Presidential Candidates Remain Mum

Both Bernie Sanders and Elizabeth Warren released their platforms on criminal legal reform, and while both included general reforms which would impact the lives of people who trade sex, neither mentioned sex work, either in terms of decriminalization or FOSTA/SESTA. Bernie's plan includes a living wage to working incarcerated people and fund alternative first responder programs. Elizabeth Warren's plan includes repealing much of the 94 Crime bill, a huge catalyst for our current state of mass incarceration, and ending cash bail.

Juliàn Castro was the first release a criminal justice reform platform back in June, and was also silent on the topic of sex work, but does include items such as mandated community-led trainings  for law enforcement and increasing funding for pre-arrest diversion (a complicated subject in and of itself).

This week Bernie Sanders, Cory Booker and Kirsten Gillibrand also sat down with National Center for Transgender Equality's Action Fund to speak specifically about what they're committed to do for the trans community.

The Internet Remains a Tricky Place

In the movement to push for changes to Section 230, which protects internet platforms from being legally responsible for what gets posted by others, the Electronic Frontier Foundation urges lawmakers to remember who's actually impacted by these changes.

Porn site Luscious found a data breach, exposing user's emails, some of which contain full names and connections to work.

Mourning Candy

As fans everywhere mourn the loss of Candy on this season of Pose, the way she passed brought up a lot of discussion about entertainment, representation and what stories are told. MotherJones digs into this discussion.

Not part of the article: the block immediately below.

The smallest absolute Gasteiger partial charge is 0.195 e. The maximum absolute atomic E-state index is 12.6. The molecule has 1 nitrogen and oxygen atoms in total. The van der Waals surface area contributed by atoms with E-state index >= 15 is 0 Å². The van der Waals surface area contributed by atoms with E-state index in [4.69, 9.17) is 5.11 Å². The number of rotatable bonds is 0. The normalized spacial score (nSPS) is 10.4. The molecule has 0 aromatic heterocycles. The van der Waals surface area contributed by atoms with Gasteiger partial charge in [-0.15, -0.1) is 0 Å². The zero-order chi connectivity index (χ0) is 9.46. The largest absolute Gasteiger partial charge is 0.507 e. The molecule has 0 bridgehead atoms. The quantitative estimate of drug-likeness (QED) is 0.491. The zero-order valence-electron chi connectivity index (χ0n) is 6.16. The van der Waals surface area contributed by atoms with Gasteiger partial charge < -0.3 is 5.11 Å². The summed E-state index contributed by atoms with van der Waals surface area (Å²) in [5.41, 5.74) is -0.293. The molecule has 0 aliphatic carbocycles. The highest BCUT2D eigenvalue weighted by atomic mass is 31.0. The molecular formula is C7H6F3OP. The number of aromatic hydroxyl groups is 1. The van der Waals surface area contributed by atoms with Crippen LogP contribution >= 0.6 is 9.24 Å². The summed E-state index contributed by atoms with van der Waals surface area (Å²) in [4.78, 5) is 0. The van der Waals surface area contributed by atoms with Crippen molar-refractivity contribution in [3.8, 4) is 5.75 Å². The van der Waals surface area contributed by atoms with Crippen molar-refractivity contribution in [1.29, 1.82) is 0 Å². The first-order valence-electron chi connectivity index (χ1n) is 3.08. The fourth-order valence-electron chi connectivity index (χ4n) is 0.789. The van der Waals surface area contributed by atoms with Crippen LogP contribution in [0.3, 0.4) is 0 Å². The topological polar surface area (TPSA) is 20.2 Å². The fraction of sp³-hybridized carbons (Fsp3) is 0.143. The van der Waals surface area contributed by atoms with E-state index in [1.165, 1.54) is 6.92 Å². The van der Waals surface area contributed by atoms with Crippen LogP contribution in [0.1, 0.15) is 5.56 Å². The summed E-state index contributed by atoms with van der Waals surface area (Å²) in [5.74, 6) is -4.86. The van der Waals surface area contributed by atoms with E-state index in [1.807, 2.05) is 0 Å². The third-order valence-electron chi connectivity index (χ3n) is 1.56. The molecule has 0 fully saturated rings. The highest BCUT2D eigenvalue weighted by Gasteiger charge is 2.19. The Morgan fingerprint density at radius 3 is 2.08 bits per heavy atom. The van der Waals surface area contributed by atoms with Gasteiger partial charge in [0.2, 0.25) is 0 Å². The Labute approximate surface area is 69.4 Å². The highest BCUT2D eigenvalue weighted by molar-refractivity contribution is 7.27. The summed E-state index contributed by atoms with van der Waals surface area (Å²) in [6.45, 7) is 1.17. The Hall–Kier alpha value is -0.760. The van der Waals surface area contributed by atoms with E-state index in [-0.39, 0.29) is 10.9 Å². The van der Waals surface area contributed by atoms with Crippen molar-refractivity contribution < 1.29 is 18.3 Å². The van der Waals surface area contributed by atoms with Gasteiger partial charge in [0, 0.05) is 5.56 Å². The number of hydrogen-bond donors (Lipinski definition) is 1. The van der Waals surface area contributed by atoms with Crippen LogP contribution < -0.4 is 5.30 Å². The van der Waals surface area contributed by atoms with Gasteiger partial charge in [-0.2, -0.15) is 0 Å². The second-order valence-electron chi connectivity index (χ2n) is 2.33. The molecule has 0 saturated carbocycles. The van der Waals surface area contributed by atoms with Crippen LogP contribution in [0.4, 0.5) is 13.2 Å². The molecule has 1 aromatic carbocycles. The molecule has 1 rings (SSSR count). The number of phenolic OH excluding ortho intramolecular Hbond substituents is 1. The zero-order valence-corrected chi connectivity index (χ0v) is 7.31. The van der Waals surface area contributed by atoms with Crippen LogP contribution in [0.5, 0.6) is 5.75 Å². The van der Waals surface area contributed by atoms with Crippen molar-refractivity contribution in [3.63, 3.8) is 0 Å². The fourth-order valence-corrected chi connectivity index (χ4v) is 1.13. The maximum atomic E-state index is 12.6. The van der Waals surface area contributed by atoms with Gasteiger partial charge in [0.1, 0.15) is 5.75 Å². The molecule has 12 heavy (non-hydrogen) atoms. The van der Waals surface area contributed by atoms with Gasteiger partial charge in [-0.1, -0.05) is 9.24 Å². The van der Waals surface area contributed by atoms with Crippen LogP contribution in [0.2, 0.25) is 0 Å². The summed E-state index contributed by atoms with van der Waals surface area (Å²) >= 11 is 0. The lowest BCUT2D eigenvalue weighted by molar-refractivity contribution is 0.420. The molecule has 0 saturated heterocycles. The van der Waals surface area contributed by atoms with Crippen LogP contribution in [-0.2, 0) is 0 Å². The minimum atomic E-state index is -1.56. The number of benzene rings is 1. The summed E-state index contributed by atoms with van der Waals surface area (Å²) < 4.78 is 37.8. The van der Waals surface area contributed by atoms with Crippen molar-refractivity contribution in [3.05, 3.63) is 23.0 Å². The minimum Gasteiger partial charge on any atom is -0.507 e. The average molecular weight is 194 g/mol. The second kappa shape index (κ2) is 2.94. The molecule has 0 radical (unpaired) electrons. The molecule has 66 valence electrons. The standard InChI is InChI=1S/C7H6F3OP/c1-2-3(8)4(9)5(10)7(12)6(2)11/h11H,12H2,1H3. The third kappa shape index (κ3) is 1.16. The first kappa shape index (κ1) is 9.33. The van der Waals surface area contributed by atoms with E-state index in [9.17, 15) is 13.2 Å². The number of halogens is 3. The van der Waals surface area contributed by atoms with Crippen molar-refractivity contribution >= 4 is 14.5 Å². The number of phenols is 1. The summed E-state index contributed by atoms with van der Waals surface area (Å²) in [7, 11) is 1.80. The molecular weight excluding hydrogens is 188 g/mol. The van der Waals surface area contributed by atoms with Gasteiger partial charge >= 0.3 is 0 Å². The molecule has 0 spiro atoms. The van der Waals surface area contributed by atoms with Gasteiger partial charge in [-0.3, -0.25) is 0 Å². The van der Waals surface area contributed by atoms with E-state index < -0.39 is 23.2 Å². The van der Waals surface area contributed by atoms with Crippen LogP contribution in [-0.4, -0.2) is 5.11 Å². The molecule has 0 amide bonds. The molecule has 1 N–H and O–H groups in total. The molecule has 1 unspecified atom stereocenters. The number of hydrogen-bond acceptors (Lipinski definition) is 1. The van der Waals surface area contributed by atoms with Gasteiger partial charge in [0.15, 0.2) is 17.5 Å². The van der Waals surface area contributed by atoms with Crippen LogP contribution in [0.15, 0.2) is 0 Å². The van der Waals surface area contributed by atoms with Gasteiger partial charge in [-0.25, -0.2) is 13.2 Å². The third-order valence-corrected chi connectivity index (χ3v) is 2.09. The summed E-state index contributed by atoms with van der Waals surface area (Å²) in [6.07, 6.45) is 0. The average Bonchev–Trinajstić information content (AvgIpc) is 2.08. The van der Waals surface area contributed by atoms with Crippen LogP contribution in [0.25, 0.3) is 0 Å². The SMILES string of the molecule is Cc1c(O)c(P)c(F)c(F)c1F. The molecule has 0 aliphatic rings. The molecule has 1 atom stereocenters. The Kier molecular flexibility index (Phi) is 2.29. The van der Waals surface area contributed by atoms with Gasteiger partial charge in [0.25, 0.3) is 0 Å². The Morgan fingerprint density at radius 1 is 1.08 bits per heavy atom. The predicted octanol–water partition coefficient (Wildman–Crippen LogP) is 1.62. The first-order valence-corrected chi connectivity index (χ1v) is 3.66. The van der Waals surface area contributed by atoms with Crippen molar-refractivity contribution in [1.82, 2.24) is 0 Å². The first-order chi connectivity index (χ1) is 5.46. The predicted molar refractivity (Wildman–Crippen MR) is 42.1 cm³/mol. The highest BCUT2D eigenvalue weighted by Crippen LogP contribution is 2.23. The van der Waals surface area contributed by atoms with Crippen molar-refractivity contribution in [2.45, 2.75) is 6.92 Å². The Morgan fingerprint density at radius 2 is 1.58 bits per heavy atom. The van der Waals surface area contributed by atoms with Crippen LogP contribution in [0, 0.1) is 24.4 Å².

Sex Work Abroad

In Berlin, Germany, the Green Party candidate is looking to install "sex booths" in an abandoned airport, which sounds really hot.

Beyond Decriminalization and Non-Enforcement

Even in a place where prostitution laws are rarely enforced, sex workers still lack typical protections. This piece dives into demands of sex workers in Thailand to be protected under the country's labor laws:

Similar, the in United Kingdom, Helen Wood says that her history as an escort (selling sex is legal in the UK) has prevented her from becoming a foster parent.

This piece on how sex workers are failed by the criminal justice system in the UK, a process not dissimilar from the process in the US. The framing is an interesting comparison, but does include some panful stories of sex workers who were let down, and possibly further traumatized, by the process.

And while citizens who trade sex are seeking protection of the standing laws, migrants in Europe are being criminalized by the trafficking laws said to offer them "protection" (but often rooted deeper in xenophobia) and leading to the deportation of migrant sex workers.

Seeing Sex Workers

Inked magazine talks to Leigh Raven about being heavily tattooed in the adult industry.

New York's Museum of Sex is hosting the exhibit Stag, a look at the history of porn and how it reflects an uncomfortable amount of our collective imagination.

The visibility of sex worker organizing is growing every day. A new book highlights some of the different ways and places where we find community and work towards change:

Happy Birthday Marsha!

Saturday was the birthday of Marsha P. Johnson, an icon responsible for throwing the first brick (and maybe purse) at Stonewall, and changing the course of the LGBTQ movement in the United States.

Back to the grind. With so much gratitude for those who have come before to change the world.